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Kathleen McGrory, Times Staff Writer

Kathleen McGrory

Kathleen McGrory is a health and medicine reporter at the Tampa Bay Times. Before joining the newspaper in 2015, she spent seven years as a metro reporter for the Miami Herald and two years as a government reporter in the Tampa Bay Times/Miami Herald Tallahassee Bureau. She speaks Spanish and holds degrees from Hamilton College in Clinton, N.Y., and the Columbia University Graduate School of Journalism.

Phone: (727) 893-8330


Twitter: @kmcgrory


  1. New treatment takes aim at pancreatic cancer with a targeted assault on the tumor


    TAMPA — David Allison knew better than most his chances of surviving pancreatic cancer.

    His brother and sister had died from the disease.

    "I figured it was the beginning of the end," said the 75-year-old retired milk truck driver, who spends his winters in Oldsmar.

    Allison tried fighting the cancer with conventional chemotherapy and radiation in April. But the treatment made him weak. His appetite disappeared. He lost nearly 30 pounds....

    Dr. Alex Rosemurgy checks up on David Allison during a visit Aug. 21 at Florida Hospital Tampa.  Allison was diagnosed with pancreatic cancer March 26 and initially underwent traditional chemotherapy. He now is part of a trial testing a new treatment.
  2. Families slammed by steep rate hikes in the Healthy Kids plan can seek refuge in Obamacare


    Jim Fike was among the thousands of Floridans who feared their families would be stuck with a Florida Healthy Kids insurance plan — even though the rates will double come Oct. 1.

    But this week brought some good news.

    On Thursday, federal health officials said they would allow the 36,000 Florida families affected by the rate hikes to purchase a new plan on the Obamacare marketplace without having to wait for the Nov. 1 start of open enrollment....

  3. Florida gives 7.7 percent rate increase to Medicaid insurers


    State health officials have approved a 7.7 percent rate increase for the private health plans covering Florida's poorest residents.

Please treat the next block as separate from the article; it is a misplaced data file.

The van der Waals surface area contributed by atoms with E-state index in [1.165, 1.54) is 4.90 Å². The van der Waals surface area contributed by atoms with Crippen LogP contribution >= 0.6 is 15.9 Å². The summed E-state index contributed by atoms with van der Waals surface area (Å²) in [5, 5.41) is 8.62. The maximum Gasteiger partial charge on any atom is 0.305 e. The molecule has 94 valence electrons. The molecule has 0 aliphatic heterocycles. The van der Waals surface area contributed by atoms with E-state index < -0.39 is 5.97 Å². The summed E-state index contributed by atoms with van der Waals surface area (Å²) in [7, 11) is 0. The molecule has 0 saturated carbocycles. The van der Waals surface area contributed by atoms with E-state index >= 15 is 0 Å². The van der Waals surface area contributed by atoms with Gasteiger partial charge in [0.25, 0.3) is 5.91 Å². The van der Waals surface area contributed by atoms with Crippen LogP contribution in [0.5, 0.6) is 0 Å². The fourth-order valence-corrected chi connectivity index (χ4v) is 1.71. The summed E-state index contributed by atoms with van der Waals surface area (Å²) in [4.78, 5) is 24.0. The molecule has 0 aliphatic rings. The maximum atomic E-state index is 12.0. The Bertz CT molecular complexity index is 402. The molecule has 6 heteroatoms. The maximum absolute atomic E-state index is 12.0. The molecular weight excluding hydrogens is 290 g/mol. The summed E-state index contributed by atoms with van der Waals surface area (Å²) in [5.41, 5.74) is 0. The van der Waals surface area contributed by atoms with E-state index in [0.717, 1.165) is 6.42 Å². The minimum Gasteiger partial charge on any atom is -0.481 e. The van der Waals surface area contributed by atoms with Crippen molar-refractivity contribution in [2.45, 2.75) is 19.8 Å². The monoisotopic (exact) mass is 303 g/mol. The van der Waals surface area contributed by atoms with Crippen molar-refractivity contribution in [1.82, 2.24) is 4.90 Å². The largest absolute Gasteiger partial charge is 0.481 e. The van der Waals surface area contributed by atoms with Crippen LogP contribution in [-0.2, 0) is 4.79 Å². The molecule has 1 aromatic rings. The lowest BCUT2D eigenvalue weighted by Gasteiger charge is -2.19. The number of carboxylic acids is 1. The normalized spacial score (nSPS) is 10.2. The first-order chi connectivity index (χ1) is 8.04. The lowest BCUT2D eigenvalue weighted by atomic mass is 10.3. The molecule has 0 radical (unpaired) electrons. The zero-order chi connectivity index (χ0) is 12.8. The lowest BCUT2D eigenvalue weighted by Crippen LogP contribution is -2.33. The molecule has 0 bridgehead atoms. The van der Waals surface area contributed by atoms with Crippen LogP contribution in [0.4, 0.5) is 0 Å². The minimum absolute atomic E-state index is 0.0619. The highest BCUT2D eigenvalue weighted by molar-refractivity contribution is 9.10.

The plans had asked for a $400 million raise plus a 12 percent rate increase, saying they needed the money to cover rising prescription drug costs and an unexpected uptick in doctors visits.

    But the state Agency for Health Care Administration, which oversees Florida's $23 billion Medicaid program, wasn't willing to go that far....

  4. Premiums for Obamacare to rise 9.5 percent overall in Florida


    Floridians who purchase individual health insurance plans under Obamacare will see their premiums rise by an average of 9.5 percent next year, the state Office of Insurance Regulation said Wednesday.

    That's about $36 per month or $432 per year.

    The average rate change varies widely by insurance company.

    Four insurers offering plans on Florida's federally run Affordable Care Act insurance exchange will have average increases in the double digits: Aetna (13.9 percent), Humana (16.3 percent), Preferred Medical Plan (14 percent) and UnitedHealthcare (16.4 percent)....

  5. More locations, shorter waits put freestanding ERs in competition with hospitals


    CITRUS PARK — With its ambulance bay, clinical laboratory and sleek CT scanner, the new 24-hour medical facility near the Westfield Citrus Park Mall has the look and feel of a hospital.

    Only it's not. It's just an emergency room.

    The Citrus Park ER is one of four freestanding emergency rooms in the Tampa Bay area. It can receive patients with practically any acute illness or injury — although those needing surgery or specialized services must be taken to a full-service hospital after they are stabilized....